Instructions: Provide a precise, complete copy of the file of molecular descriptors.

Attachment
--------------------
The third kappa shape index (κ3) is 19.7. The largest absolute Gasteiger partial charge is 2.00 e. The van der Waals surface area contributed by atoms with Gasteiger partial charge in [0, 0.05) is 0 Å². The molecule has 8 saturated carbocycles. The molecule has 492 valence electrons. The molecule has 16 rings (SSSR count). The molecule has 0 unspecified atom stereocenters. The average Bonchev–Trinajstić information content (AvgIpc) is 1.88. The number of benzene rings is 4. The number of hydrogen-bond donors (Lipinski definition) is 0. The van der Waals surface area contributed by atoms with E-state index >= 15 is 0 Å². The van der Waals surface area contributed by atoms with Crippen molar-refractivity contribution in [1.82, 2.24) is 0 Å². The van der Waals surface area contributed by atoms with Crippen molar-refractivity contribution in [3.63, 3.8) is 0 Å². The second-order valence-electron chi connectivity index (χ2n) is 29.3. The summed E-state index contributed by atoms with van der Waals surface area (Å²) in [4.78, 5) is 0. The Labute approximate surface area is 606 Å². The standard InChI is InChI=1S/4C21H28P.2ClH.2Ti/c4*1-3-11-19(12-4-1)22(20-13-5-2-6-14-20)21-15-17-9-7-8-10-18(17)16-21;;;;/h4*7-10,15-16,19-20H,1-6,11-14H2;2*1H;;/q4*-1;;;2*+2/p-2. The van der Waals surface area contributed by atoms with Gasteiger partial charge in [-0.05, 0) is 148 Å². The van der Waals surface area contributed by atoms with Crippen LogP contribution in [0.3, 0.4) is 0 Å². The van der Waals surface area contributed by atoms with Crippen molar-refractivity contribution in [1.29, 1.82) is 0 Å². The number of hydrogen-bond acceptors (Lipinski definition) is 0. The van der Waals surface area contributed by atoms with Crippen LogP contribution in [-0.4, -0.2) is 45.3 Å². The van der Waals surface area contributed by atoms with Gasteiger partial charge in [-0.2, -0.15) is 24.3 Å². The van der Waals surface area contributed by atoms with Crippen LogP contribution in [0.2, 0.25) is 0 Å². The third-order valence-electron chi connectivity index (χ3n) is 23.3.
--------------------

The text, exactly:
The third kappa shape index (κ3) is 19.7. The largest absolute Gasteiger partial charge is 2.00 e. The van der Waals surface area contributed by atoms with Gasteiger partial charge in [0, 0.05) is 0 Å². The molecule has 8 saturated carbocycles. The molecule has 492 valence electrons. The molecule has 16 rings (SSSR count). The molecule has 0 unspecified atom stereocenters. The average Bonchev–Trinajstić information content (AvgIpc) is 1.88. The number of benzene rings is 4. The number of hydrogen-bond donors (Lipinski definition) is 0. The van der Waals surface area contributed by atoms with E-state index >= 15 is 0 Å². The van der Waals surface area contributed by atoms with Crippen molar-refractivity contribution in [1.82, 2.24) is 0 Å². The van der Waals surface area contributed by atoms with Crippen molar-refractivity contribution in [3.63, 3.8) is 0 Å². The second-order valence-electron chi connectivity index (χ2n) is 29.3. The summed E-state index contributed by atoms with van der Waals surface area (Å²) in [4.78, 5) is 0. The Labute approximate surface area is 606 Å². The standard InChI is InChI=1S/4C21H28P.2ClH.2Ti/c4*1-3-11-19(12-4-1)22(20-13-5-2-6-14-20)21-15-17-9-7-8-10-18(17)16-21;;;;/h4*7-10,15-16,19-20H,1-6,11-14H2;2*1H;;/q4*-1;;;2*+2/p-2. The van der Waals surface area contributed by atoms with Gasteiger partial charge in [-0.05, 0) is 148 Å². The van der Waals surface area contributed by atoms with Crippen LogP contribution in [0.3, 0.4) is 0 Å². The van der Waals surface area contributed by atoms with Crippen molar-refractivity contribution in [1.29, 1.82) is 0 Å². The number of hydrogen-bond acceptors (Lipinski definition) is 0. The van der Waals surface area contributed by atoms with Crippen LogP contribution in [-0.4, -0.2) is 45.3 Å². The van der Waals surface area contributed by atoms with Gasteiger partial charge in [-0.2, -0.15) is 24.3 Å². The van der Waals surface area contributed by atoms with Crippen LogP contribution in [0.2, 0.25) is 0 Å². The third-order valence-electron chi connectivity index (χ3n) is 23.3.